Exorcising the Ghosts of Dr. No's War on Science: Exploring What the Constitution Means for the Institutions that Regulate Medicines

47 Pages Posted: 6 Mar 2009

See all articles by Jonathan Michael Berger

Jonathan Michael Berger

School of Law, University of the Witwatersrand, Johannesburg

Date Written: March 5, 2009

Abstract

Since the Constitution of the Republic of South Africa, 1996 came into effect, legal action on a range of socio-economic rights - in particular the right to have access to health care services - has demonstrated the significant value of express constitutional recognition. Collectively, the cases highlight the link that often exists between successful rights-based legal action and civil society organisation, mobilisation and advocacy. Importantly, they show that the law - particularly insofar as it relates to positive claims on the state - is ordinarily a weak tool when used on its own, but often significantly more powerful when combined with activism.

But these cases also raise deeper systemic questions about the health system. Collectively, they show that effective regulation and reasonable implementation of policies and programmes - as well as the ability of the state to meet its constitutional mandate - relies on the proper functioning of a number of independent regulatory and oversight institutions. Until recently, however, health rights litigation had largely overlooked these important concerns. To date, South African jurisprudence has yet to consider the nature and extent to which the Constitution imposes obligations on the state in respect of such institutions.

With a singular focus on the regulation of medicines, this paper seeks to start to address this deficit. Cognisant of the broader legal and political context within which medicines have been regulated in South Africa over the past decade, it begins by exploring recent legislative moves to replace the Medicines Control Council (MCC). By considering proposals for the MCC's successor - the South African Health Products Regulatory Authority ("the Authority") - as set out in the recently adopted Medicines and Related Substances Amendment Bill [B 44D-2008] ("the Bill"), this paper seeks to contextualise concerns regarding the Authority's structure and mandate.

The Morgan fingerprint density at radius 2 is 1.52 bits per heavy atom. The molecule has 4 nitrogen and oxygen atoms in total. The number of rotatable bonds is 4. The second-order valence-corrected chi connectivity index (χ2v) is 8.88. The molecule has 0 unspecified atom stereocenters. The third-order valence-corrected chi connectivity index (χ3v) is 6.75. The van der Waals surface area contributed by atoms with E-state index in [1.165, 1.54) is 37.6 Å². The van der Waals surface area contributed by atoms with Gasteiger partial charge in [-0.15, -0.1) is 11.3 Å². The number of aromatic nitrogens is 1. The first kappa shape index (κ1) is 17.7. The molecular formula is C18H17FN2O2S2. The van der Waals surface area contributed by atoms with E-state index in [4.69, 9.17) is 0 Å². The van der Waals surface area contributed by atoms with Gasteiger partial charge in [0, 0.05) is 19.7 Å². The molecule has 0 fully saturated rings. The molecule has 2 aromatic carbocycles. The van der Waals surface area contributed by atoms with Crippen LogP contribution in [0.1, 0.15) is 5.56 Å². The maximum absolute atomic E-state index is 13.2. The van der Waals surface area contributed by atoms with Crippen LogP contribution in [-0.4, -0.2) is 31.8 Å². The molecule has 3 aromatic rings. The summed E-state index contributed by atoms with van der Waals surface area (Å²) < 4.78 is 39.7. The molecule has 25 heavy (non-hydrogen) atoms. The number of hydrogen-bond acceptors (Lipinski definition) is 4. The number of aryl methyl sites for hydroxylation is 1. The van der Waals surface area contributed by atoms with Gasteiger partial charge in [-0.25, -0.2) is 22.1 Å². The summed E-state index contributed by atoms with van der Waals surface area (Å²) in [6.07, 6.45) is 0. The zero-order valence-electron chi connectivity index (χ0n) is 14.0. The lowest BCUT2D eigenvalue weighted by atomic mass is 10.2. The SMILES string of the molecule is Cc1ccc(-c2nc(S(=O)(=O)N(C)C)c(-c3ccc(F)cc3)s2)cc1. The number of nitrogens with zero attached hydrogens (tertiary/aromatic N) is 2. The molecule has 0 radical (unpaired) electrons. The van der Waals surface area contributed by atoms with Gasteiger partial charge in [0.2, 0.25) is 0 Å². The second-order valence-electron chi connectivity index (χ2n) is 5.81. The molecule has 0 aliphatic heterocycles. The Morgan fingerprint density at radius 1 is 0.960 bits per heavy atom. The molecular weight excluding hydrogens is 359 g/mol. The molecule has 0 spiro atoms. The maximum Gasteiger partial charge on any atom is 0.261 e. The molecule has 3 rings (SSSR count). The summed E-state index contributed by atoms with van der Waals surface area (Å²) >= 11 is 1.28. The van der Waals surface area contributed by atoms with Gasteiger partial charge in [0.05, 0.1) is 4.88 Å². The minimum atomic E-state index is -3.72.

Thereafter, this paper considers the state's positive obligations in respect of regulatory institutions in general and drug regulatory authorities (DRAs) in particular. In so doing, it focuses on a wide range of legal developments in South Africa, including jurisprudence on socio-economic rights and other superior court decisions that consider constraints on the exercise of public power - openness, accountability, transparency, the delegation of subordinate legislative authority and the grant of discretionary powers. In particular, this paper considers the impact of the Constitution on certain aspects of the structure, mandate and operations of a DRA such as the Authority.

This paper concludes by identifying ways in which new regulations to the Medicines Act - as amended by the Bill - could address outstanding concerns relating to the Authority's ability to discharge its functions effectively, efficiently and in accordance with the Constitution. Simply put, this paper ends by considering how best to address many - if not most - of the deficiencies in the Bill by way of the regulation drafting process. In so doing, it implicitly recognises that further opportunities for amending the Medicines Act - whether by way of law reform or litigation - are unlikely to arise in the short to medium term.

JEL Classification: K29

Suggested Citation

Berger, Jonathan Michael, Exorcising the Ghosts of Dr. No's War on Science: Exploring What the Constitution Means for the Institutions that Regulate Medicines (March 5, 2009). Available at SSRN: https://ssrn.com/abstract=1353944 or http://dx.doi.org/10.2139/ssrn.1353944

Jonathan Michael Berger (Contact Author)

School of Law, University of the Witwatersrand, Johannesburg ( email )

Private Bag X3, WITS
Johannesburg, 2050
South Africa

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